Do Cloth Diapers Prevent Diaper Rash?
My hunch is that cloth diapers are less likely to cause diaper rash than are disposables because cotton is more breathable than plastic, but I haven’t found studies to support this idea.
Note: If you are using cloth diapers, you’ll want to avoid any diaper rash cream that contains zinc, as it can build up in the diaper and render it less effective. I’ve indicated below which rash treatments have zinc.
My Pick for Best Organic Diaper Rash Cream
I’ve compiled a long list of customer emails from thrilled parents who have tried Green Goo’s Baby Balm. It’s hard to find a natural, organic diaper cream that does the trick, but this one does. It also has the safest list of ingredients of any of the Good Stuff brands.
Coconut as Cure-All
I tend to think of coconut oil as a reasonable first-try cure for most ailments, and diaper rash is no exception. Try smearing a little on your baby’s bottom with a Q-tip.
If you want a rash treatment more tailored for tushies, Check out the Good Stuff below.
The Good Stuff: Organic Diaper Cream
This popular diaper cream relies on beeswax, watercress, and vitamin E to soothe sore bums and create a moisture barrier. This cream contains contain zinc oxide, but Babo founder Kate Solomon says they have tested the cream on cloth diapers and it rinsed out completely, leaving no residue.
How to Get this Organic Diaper Cream: We now offer Babo in our online store, where you’ll pay $13 for a 3-ounce tube.
We love pretty much everything Earth Mama, and this diaper balm is no exception. This new version is 100% organic and cloth-diaper safe.
How to Get this Organic Diaper Cream: Our store, where you’ll pay $13 for a 2-ounce tub.
Kimberly Parry Organics Bum Butter has an entirely safe list of ingredients, which include natural soothers like olive oil and chamomile. Unfortunately, I can only find it at online retailers.
How to Get this Organic Diaper Cream: Amazon. You’ll pay $20 for a 4-ounce tub.
California Baby Diaper Rash Cream scores a 2 on EWG’s Skin Deep database because it contains lanolin (the others on this list all score a zero if they have been reviewed by EWG.) All the other ingredients in this organic diaper cream are safe, and it’s a long list of them—everything from tea tree oil to wild pansy extract. I am including it here for those of you who are okay with lanolin, which is effective in serious cases of diaper rash. CONTAINS ZINC (which will ruin cloth diapers).
How to Get This Organic Diaper Cream: Amazon. You’ll pay about $12 for a 2.9-ounce tube.
Made Of’s Organic Diaper Rash Cream uses non-nano zinc oxide to create a protective moisture barrier, and organic soothers like avocado and argan oils to heal irritated skin.
Miessence makes a Baby Bottom Mist that contains many of the same ingredients as the Kimberly Parry cream. It’s also expensive ($18 for an ounce), but I like that it is sprayed on, sparing sore tushies further abrasion.
How to Get: Online, where you’ll pay $18 for a 1-ounce bottle.
Sierra Sage Baby Balm is free of lanolin and all ingredients are organic (including olive oil, calendula, beeswax, and chamomile). This balm doubles as a cradle cap and dry skin treatment, and we have been overwhelmed by the positive feedback, with more than one customer calling it a “miracle” product.
How to Get This Organic Diaper Cream: Gimme the Good Stuff’s online store. You’ll pay $13 for 2 ounces of this cloth-diaper safe cream.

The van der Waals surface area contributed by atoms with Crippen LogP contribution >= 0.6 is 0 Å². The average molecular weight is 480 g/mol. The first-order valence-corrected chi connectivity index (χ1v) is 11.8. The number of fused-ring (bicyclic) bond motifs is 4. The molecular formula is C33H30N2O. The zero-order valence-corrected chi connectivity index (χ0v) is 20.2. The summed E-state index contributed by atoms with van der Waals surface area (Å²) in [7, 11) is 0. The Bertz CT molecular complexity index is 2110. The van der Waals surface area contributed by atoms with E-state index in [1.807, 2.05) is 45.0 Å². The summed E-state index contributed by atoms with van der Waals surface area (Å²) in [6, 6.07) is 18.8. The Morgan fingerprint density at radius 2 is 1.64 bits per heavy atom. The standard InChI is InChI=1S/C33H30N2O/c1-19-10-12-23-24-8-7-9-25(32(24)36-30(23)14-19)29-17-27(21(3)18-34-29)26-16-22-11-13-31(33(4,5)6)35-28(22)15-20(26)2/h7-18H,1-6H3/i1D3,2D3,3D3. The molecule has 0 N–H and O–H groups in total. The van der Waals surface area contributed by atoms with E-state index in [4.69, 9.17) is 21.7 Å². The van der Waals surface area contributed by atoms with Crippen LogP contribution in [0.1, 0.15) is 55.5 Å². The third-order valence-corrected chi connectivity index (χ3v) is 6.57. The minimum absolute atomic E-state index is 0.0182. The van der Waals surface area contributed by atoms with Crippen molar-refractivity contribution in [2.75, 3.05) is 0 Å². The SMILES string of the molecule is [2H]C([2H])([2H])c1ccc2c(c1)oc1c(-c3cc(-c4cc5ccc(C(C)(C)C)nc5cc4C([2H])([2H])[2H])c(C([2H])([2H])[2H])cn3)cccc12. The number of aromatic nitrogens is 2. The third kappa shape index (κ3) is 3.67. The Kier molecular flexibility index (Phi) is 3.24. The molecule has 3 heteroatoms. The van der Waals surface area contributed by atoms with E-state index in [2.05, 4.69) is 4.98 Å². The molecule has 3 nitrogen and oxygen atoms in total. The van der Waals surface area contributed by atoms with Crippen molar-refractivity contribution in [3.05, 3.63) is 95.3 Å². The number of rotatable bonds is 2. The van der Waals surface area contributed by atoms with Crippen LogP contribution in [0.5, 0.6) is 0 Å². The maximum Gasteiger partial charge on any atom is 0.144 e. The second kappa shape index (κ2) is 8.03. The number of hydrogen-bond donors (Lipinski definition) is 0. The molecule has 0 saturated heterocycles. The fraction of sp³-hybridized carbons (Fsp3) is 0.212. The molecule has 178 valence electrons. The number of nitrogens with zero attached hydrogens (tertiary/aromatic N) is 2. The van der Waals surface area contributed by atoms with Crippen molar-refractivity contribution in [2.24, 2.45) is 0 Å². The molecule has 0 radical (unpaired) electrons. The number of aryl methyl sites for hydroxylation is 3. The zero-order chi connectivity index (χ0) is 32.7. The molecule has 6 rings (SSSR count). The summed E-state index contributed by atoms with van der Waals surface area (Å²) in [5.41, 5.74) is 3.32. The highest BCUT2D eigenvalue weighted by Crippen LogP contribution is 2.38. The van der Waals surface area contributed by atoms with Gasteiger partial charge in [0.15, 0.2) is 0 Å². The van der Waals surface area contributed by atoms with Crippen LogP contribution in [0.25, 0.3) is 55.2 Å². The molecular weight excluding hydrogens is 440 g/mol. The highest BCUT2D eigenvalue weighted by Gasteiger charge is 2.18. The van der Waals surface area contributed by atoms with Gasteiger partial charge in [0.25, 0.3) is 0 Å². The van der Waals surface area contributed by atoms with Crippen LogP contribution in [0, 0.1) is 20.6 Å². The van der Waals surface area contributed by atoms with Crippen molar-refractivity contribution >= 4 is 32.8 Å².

Mom of 11 Kids No Time for Diaper Rash is all natural, with plant-based ingredients like beeswax and coconut oil.
How to Get This Organic Diaper Cream: Amazon
My Baby’s Bottom has a formula blend of coconut oil, zinc oxide, and essential oil that helps calm and soothe the skin. Even though it started out as a diaper cream, it’s become a multi-purposed, “life saving miracle worker” for skin issues for people of all ages: psoriasis, eczema, chaffing, jock itch, razor burn, after waxing and minor skin procedures, even athlete’s foot, rosacea, and bug bites. I was sent a sample of this product, which I used on my own arms since I no longer have a baby in diapers! So, while I cannot attest to it’s effectiveness, it had a nice feel and a pleasant smell.
How to Get This Organic Diaper Cream: Amazon
Beautycounter recently added Calming Diaper Rash Cream to their lineup of safe baby products. The primary healer here is non-nano zinc, and the formula also contains natural soothers like jojoba and shea.
Like other Poofy products, their Happy Tush diaper balm contains organic apricot oil and lots of cocoa and shea butters. Fans say that you can use it on eczema, too. (Poofy also makes a Tush Stick that’s safe for cloth diapers).
Badger makes a great zinc everyday diaper cream for preventing diaper rash before it begins, or treating it once it’s started.
The Bad Stuff
Palmer’s Diaper Rash Cream and Bottom Butter, including the cocoa butter formulation, contains fragrance, but aluminum starch octenylsuccinate is a bigger concern (it’s linked to developmental, reproductive, organ system, and neural toxicity). Palmer’s products also contain many of the usual suspects, such as parabens.
Boudreaux’s Butt Paste is made almost entirely of petroleum derivatives, including paraffin, petrolatum, and mineral oil.
The Sneaky Stuff
Avalon Organics makes a diaper balm that contains retinyl palmitate (linked with cancer and reproductive toxicity).
What a disappointment to those of us who forever trusted Weleda to learn that their Calendula Diaper Care contains a handful of toxic ingredients (like limonene and geraniol, along with lanolin), and is rated a 4 out of 10 (“moderately hazardous”) on Skin Deep.
Note: Weleda sent me free diaper cream to review. I don’t know if I need to disclose this since I’m giving them a bad review, but I’m covering my butt! Hehe.